Review: Tissywoo and the Worry Monsters by Trish Donald

Blurb:

Argh, Worry Monsters! What will Tissywoo do? How will she cope?

Review:

Tissywoo and the Worry Monsters, Trish Donald (author, illus.), Little Pink Dog Books, February 2018

Anxiety in children is an issue that is all too common, but however its form, it is always good practice to find ways to counteract feelings of stress and worry. Tissywoo and the Worry Monsters demonstrates a clear and apt example of mindful practise that children, and adults, can so easily inherit – and it works! This book focuses on deep and controlled breathing exercises, shown to minimise young Tissywoo’s worries about starting school.

At the same time, Tissywoo is excited, and the opening pictures show us a happy and prepared school-starter ready for her new adventure. But soon she begins to question the unforeseeable future, and quickly the mood changes. Trish Donald cleverly turns up the pace with evocative language and rising darkness, and you can almost hear the thumping of a heartbeat as the worry monsters sneak creepily in to the scene. The pages gradually become more and more ominous with snake-like, black beasts overshadowing the poor little girl as her worries grow bigger. Up to the point they are so enormous we have to open out the pages and observe Tissywoo absolutely engulfed by monsters across two double spreads. (Don’t worry, they’re not overly frightening for children! They’re actually a bit beautiful) Remembering her mother’s advice, Tissywoo inhales and exhales so calmly that the worry monsters fade away and she even models this technique for her new school friends.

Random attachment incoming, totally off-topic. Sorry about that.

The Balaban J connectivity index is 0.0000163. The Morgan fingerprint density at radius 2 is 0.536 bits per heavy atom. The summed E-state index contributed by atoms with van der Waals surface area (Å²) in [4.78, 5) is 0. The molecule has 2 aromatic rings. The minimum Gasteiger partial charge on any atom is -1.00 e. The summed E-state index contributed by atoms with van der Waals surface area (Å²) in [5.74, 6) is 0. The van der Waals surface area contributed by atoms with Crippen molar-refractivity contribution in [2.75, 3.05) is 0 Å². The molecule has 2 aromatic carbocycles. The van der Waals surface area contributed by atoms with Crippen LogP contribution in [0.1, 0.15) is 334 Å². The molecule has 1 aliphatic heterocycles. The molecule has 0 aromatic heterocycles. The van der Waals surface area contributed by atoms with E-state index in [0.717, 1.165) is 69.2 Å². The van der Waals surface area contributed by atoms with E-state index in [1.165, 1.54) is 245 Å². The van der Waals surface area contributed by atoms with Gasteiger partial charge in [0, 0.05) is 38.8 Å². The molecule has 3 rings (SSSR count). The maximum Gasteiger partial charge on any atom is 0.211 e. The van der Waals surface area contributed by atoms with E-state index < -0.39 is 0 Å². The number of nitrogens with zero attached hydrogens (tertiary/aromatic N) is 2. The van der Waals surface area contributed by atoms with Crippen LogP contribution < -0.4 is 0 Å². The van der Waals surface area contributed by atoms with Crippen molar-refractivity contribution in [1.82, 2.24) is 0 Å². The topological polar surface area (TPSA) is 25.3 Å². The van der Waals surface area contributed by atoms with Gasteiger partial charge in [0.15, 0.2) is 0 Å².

Trish Donald supports her intense story through her colour palette and illustration style, effectively juxtaposing the emotional changes from calm to anxiety with the use of solid, bright collaged cut outs and black etched line drawings respectively. I also like that the book doesn’t try to ‘solve the problem’. It is making readers aware that ‘worries’ may always niggle at you (or niggle in one’s hat), but there are strategies to help you deal with nerve-wracking circumstances, no matter how big or small. (And we all have them from time to time!)

The ‘breathing mindfully’ exercise at the end of the book is a gentle and reassuring resource to practise. At the same time, the story is an encouraging and gripping read for children from age five to revisit whenever the shadow of doubt begins to creep in.

Review by Romi Sharp.

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